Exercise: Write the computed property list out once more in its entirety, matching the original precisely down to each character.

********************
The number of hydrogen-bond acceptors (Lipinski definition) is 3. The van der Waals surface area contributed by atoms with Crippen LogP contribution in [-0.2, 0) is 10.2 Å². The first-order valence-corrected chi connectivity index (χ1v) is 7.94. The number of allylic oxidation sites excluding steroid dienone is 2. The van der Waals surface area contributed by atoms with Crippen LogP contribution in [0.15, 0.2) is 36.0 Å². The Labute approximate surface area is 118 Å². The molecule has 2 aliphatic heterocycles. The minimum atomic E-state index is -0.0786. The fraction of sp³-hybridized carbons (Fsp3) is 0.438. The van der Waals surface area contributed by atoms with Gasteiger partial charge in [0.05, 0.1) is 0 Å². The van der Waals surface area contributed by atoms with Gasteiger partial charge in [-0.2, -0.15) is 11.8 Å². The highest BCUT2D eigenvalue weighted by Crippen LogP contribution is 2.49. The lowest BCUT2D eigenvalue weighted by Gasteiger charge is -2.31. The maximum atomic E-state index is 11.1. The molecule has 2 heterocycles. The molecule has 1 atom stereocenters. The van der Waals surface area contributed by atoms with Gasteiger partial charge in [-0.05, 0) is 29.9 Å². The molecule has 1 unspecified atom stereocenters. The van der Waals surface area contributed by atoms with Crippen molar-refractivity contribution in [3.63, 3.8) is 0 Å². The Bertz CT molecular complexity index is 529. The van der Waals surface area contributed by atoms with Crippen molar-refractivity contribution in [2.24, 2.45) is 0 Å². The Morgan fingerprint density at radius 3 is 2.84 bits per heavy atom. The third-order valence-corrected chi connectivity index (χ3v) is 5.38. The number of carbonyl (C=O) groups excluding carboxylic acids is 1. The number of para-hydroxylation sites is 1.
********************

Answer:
The number of hydrogen-bond acceptors (Lipinski definition) is 3. The van der Waals surface area contributed by atoms with Crippen LogP contribution in [-0.2, 0) is 10.2 Å². The first-order valence-corrected chi connectivity index (χ1v) is 7.94. The number of allylic oxidation sites excluding steroid dienone is 2. The van der Waals surface area contributed by atoms with Crippen LogP contribution in [0.15, 0.2) is 36.0 Å². The Labute approximate surface area is 118 Å². The molecule has 2 aliphatic heterocycles. The minimum atomic E-state index is -0.0786. The fraction of sp³-hybridized carbons (Fsp3) is 0.438. The van der Waals surface area contributed by atoms with Gasteiger partial charge in [0.05, 0.1) is 0 Å². The van der Waals surface area contributed by atoms with Gasteiger partial charge in [-0.2, -0.15) is 11.8 Å². The highest BCUT2D eigenvalue weighted by Crippen LogP contribution is 2.49. The lowest BCUT2D eigenvalue weighted by Gasteiger charge is -2.31. The maximum atomic E-state index is 11.1. The molecule has 2 heterocycles. The molecule has 1 atom stereocenters. The van der Waals surface area contributed by atoms with Gasteiger partial charge in [-0.05, 0) is 29.9 Å². The molecule has 1 unspecified atom stereocenters. The van der Waals surface area contributed by atoms with Crippen molar-refractivity contribution in [3.63, 3.8) is 0 Å². The Bertz CT molecular complexity index is 529. The van der Waals surface area contributed by atoms with Crippen molar-refractivity contribution in [2.24, 2.45) is 0 Å². The Morgan fingerprint density at radius 3 is 2.84 bits per heavy atom. The third-order valence-corrected chi connectivity index (χ3v) is 5.38. The number of carbonyl (C=O) groups excluding carboxylic acids is 1. The number of para-hydroxylation sites is 1.